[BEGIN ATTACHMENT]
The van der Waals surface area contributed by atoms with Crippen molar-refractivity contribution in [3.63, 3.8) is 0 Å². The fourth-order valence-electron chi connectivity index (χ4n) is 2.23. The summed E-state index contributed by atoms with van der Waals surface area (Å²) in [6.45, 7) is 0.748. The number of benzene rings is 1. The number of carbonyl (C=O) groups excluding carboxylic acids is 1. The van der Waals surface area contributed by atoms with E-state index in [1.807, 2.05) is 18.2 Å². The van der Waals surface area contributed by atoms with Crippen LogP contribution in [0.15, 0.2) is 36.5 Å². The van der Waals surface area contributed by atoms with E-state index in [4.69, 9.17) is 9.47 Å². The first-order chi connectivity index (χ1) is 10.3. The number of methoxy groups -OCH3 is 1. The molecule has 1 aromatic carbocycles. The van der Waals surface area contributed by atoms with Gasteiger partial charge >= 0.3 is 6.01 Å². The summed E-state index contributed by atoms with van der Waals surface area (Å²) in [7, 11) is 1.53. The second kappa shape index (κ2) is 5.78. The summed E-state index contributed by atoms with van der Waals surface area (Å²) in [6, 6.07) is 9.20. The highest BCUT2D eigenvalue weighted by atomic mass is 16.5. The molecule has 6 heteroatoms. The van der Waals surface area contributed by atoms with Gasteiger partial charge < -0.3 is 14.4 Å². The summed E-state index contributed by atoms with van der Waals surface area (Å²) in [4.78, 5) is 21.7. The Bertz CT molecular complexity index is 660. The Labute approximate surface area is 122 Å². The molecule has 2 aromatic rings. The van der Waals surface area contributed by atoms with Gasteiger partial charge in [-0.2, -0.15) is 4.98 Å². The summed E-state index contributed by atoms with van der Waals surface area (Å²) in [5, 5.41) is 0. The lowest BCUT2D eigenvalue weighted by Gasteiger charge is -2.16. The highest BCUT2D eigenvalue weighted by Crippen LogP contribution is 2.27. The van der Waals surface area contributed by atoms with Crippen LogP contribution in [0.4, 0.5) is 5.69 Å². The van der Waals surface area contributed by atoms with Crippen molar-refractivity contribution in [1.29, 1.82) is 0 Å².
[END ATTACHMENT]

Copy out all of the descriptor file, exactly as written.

The van der Waals surface area contributed by atoms with Crippen molar-refractivity contribution in [3.63, 3.8) is 0 Å². The fourth-order valence-electron chi connectivity index (χ4n) is 2.23. The summed E-state index contributed by atoms with van der Waals surface area (Å²) in [6.45, 7) is 0.748. The number of benzene rings is 1. The number of carbonyl (C=O) groups excluding carboxylic acids is 1. The van der Waals surface area contributed by atoms with E-state index in [1.807, 2.05) is 18.2 Å². The van der Waals surface area contributed by atoms with Crippen LogP contribution in [0.15, 0.2) is 36.5 Å². The van der Waals surface area contributed by atoms with E-state index in [4.69, 9.17) is 9.47 Å². The first-order chi connectivity index (χ1) is 10.3. The number of methoxy groups -OCH3 is 1. The molecule has 1 aromatic carbocycles. The van der Waals surface area contributed by atoms with Gasteiger partial charge >= 0.3 is 6.01 Å². The summed E-state index contributed by atoms with van der Waals surface area (Å²) in [7, 11) is 1.53. The second kappa shape index (κ2) is 5.78. The summed E-state index contributed by atoms with van der Waals surface area (Å²) in [6, 6.07) is 9.20. The highest BCUT2D eigenvalue weighted by atomic mass is 16.5. The molecule has 6 heteroatoms. The van der Waals surface area contributed by atoms with Gasteiger partial charge < -0.3 is 14.4 Å². The summed E-state index contributed by atoms with van der Waals surface area (Å²) in [4.78, 5) is 21.7. The Bertz CT molecular complexity index is 660. The Labute approximate surface area is 122 Å². The molecule has 2 aromatic rings. The van der Waals surface area contributed by atoms with Gasteiger partial charge in [-0.2, -0.15) is 4.98 Å². The summed E-state index contributed by atoms with van der Waals surface area (Å²) in [5, 5.41) is 0. The lowest BCUT2D eigenvalue weighted by Gasteiger charge is -2.16. The highest BCUT2D eigenvalue weighted by Crippen LogP contribution is 2.27. The van der Waals surface area contributed by atoms with Crippen LogP contribution in [0.4, 0.5) is 5.69 Å². The van der Waals surface area contributed by atoms with Crippen molar-refractivity contribution in [1.29, 1.82) is 0 Å².